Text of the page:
In this systematic review, the effects of osteoporosis patient education were examined. All studies found an effect on physical function, but for the other themes, the results were inconclusive. The findings indicate a need for further research in this topic.
INTRODUCTION: Osteoporosis is a chronic disease with serious consequences for the individual and major societal costs. With the aim of fracture prevention, many countries offer osteoporosis patient education. The objectives were to examine the effects and mediators of osteoporosis patient education and describe the characteristics of studies with and without an effect. Though, none of the included studies reported mediators, and therefore, we could not examine that.
METHODS: Six databases were searched in October 2020. Two researchers independently conducted title and abstract screening as well as full-text review. Records were included if participants had osteoporosis, and the patient education was group-based, face-to-face, and addressed two or more aspects, e.g., diet, medication, and exercise. The Cochrane Collaboration tools were used for risk of bias assessment. Finally, data were extracted into a standardized form and presented narratively.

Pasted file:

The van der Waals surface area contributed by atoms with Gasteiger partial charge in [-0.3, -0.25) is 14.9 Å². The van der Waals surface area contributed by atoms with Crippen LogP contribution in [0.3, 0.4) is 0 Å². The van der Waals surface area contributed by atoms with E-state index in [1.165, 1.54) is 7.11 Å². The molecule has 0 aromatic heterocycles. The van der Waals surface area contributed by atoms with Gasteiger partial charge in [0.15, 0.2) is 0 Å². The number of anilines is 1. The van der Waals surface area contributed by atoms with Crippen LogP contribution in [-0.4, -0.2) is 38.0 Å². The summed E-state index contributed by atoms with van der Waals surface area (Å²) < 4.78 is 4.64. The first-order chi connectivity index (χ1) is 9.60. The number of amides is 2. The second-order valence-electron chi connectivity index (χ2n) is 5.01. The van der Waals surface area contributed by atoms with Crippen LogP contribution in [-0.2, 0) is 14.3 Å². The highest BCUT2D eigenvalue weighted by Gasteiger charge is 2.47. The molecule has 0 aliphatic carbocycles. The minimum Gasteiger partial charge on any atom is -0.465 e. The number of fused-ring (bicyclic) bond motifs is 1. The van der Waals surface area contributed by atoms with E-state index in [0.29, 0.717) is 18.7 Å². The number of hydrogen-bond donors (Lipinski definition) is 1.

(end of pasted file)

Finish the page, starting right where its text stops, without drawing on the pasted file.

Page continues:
RESULTS: In total, 2934 records were identified, and 13 studies met the inclusion criteria. All six studies examining the effects of patient education on physical function demonstrated improvements. In addition, one out of two RCT studies and one non-randomized study reported improved psychological wellbeing. Just one out of five RCT studies showed improvements regarding physical discomfort and disability. Effects on health-related quality of life, adherence and persistence, and knowledge of osteoporosis were inconclusive.
CONCLUSION: There is limited evidence for the effectiveness of osteoporosis patient education. There is a need for high-quality randomized controlled trials, which should describe the characteristics of the interventions and examine the mechanisms of osteoporosis patient education.
PROSPERO REGISTRATION NUMBER: CRD42020211930.
Bibliografisk noteFunding Information:
The research was supported by National Research Center for Bone Health, Zealand University Hospital and National Institute of Public Health, University of Southern Denmark.
© 2021, International Osteoporosis Foundation and National Osteoporosis Foundation.